The user experience includes all contacts between the customer and the firm. It's not merely the process of ordering a product online, but any communication such as researching product information, sending a follow-up message, etc. are part of the experience. (EN: to which I would add that contacts outside the electronic channel are also part of the experience - but my sense is the author is focusing on the electronic channels specifically, so I'll make this my last remark in that regard.)
A Lack of Tradition
Research into what the customers want online is critical to planning a successful Internet experience. There is no substitute for getting customer input, from the very beginning of the process.
Retailers such as Barnes and Noble and Starbucks invest a great deal fo attention and expense into delivering an in-store experience, and this is largely to credit for their success in winning customer preference. However, the notion of "experience" in a brick-and-mortar outlet is fairly well-known and has evolved over centuries (or millennia) - and the notion of a "store" or a "restaurant" is fairly well established.
There are no such established or long-standing formats for the Web - everything is experimental and new, which underscores the need to be painstaking in considering and executing a Web site or mobile experience.
Incremental and Evolutionary Design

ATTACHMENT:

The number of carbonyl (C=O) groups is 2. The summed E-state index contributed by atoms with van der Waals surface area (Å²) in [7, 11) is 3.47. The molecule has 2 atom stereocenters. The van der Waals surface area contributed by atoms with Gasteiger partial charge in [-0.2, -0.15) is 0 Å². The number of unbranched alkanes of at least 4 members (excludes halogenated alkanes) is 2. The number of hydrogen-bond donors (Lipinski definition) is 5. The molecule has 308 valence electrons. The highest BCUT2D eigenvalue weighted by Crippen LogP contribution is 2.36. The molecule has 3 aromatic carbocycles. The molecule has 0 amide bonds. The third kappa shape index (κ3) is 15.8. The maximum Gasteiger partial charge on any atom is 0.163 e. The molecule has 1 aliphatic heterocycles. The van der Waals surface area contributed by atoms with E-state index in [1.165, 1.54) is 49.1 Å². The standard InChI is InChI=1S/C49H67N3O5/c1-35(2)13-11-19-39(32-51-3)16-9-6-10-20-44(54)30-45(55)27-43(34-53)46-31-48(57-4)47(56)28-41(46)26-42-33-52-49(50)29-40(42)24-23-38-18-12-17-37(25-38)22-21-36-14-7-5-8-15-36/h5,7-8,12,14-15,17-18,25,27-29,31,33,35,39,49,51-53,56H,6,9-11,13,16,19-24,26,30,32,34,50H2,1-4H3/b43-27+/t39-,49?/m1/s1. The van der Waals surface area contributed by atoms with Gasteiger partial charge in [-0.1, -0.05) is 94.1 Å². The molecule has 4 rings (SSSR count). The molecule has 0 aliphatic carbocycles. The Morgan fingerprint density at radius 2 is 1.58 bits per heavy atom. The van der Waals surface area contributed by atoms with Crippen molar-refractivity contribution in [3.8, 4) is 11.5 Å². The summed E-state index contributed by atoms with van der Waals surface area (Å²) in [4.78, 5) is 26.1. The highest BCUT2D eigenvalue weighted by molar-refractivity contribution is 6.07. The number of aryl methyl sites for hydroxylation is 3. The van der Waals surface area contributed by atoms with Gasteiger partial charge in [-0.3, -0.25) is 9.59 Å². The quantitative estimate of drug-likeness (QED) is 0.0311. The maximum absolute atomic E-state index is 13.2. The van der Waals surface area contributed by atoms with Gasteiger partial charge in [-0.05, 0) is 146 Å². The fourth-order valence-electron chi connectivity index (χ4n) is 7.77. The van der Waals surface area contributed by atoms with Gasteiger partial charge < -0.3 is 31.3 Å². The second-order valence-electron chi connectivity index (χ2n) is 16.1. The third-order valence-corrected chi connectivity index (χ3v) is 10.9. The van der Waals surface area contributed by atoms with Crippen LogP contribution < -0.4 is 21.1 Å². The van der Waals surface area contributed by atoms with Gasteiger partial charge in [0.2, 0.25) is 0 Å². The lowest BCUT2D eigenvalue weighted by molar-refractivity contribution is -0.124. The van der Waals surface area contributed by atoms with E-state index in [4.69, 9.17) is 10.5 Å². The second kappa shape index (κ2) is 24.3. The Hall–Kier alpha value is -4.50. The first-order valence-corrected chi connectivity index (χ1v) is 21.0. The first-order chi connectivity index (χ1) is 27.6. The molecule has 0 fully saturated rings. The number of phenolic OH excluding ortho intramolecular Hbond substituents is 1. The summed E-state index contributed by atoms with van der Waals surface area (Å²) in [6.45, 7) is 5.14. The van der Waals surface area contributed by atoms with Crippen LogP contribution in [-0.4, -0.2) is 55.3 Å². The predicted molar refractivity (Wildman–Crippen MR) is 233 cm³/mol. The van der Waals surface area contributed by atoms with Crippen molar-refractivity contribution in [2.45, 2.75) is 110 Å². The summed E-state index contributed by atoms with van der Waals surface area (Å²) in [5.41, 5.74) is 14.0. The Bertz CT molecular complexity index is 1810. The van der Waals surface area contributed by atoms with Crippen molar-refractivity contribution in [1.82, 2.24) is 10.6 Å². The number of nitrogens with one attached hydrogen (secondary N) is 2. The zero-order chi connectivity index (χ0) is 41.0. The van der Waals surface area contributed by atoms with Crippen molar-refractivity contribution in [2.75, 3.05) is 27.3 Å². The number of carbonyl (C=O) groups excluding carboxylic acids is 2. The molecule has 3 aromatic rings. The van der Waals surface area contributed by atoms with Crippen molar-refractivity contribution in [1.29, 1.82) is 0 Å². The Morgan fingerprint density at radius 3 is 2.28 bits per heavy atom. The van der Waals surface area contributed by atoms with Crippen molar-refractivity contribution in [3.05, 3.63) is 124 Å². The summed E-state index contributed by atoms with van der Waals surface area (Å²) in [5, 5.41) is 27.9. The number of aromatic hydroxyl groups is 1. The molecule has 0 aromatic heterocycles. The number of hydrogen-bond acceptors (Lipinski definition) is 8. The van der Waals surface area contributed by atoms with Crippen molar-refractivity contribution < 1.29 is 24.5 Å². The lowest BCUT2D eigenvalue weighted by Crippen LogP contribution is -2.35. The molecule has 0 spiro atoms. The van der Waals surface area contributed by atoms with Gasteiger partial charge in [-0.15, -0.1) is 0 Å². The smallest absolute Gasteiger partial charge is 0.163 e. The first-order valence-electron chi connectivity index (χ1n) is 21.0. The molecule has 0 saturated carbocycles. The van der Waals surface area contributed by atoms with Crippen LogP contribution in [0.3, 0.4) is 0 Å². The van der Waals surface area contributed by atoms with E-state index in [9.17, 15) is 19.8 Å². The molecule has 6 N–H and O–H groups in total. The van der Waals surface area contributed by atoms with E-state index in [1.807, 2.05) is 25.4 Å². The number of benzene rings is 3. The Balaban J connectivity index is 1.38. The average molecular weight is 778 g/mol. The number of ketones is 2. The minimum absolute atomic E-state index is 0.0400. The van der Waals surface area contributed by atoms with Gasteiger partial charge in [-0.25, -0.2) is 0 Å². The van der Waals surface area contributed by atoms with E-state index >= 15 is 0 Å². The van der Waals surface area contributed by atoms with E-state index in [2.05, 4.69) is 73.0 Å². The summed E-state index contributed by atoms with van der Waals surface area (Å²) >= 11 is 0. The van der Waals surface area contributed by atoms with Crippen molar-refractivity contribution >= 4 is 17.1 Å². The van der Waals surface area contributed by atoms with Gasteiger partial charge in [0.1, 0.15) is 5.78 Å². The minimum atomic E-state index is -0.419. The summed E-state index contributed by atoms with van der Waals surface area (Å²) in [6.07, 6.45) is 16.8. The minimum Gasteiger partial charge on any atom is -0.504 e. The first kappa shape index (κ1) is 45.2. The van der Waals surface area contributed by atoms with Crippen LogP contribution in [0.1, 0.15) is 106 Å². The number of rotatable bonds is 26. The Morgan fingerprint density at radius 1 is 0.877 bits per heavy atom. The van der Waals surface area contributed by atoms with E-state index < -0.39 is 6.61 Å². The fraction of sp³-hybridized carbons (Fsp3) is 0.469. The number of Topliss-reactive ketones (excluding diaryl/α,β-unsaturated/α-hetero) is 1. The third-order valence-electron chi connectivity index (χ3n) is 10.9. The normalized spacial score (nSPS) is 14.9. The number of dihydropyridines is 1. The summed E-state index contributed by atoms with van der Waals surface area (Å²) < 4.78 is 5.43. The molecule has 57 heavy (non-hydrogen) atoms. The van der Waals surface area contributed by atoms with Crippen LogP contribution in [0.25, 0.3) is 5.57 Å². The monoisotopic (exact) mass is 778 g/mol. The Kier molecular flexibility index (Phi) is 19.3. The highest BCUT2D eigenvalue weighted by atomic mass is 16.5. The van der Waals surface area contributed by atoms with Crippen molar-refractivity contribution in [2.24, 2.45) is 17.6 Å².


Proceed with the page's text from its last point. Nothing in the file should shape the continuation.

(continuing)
The author advocates incremental and evolutionary design: a company can build a site, test it, measure results, and refine it. While costly, it's significantly less expensive than doing so in other channels. Because the interactions of users on a Web site can easily be observed and measured, it should be possible to rapidly and constantly evolve and improve the site.
It can be enormously expensive to conduct extensive research, and doing so may be too expensive to deliver an acceptable return. With this in mind, firms should seek to deliver good experience, but only those that are "good enough" to deliver on short-term business goals and satisfy customers - but then continue to invest in evolving the experience over time.
(EN: I can see where the practical concerns of budget might lead to this approach, but my sense is that this is dangerous in two regards. First, businesses tend to feel their work is done when the site launches, and getting them to come back and invest more dollars is difficult when they're getting "good enough" results from the initial site - and even if the returns are not very good, they are more likely to declare the venture to be a failure than to seek to improve it. Second, determining what is "good enough' can be tricky - a customer who is disappointed with an online experience is not likely to return in future to witness that the experience has been improved. As a result, setting the bar for "good enough" should be based on input from customers, not the business, and should; also be done with a careful eye on the competition.)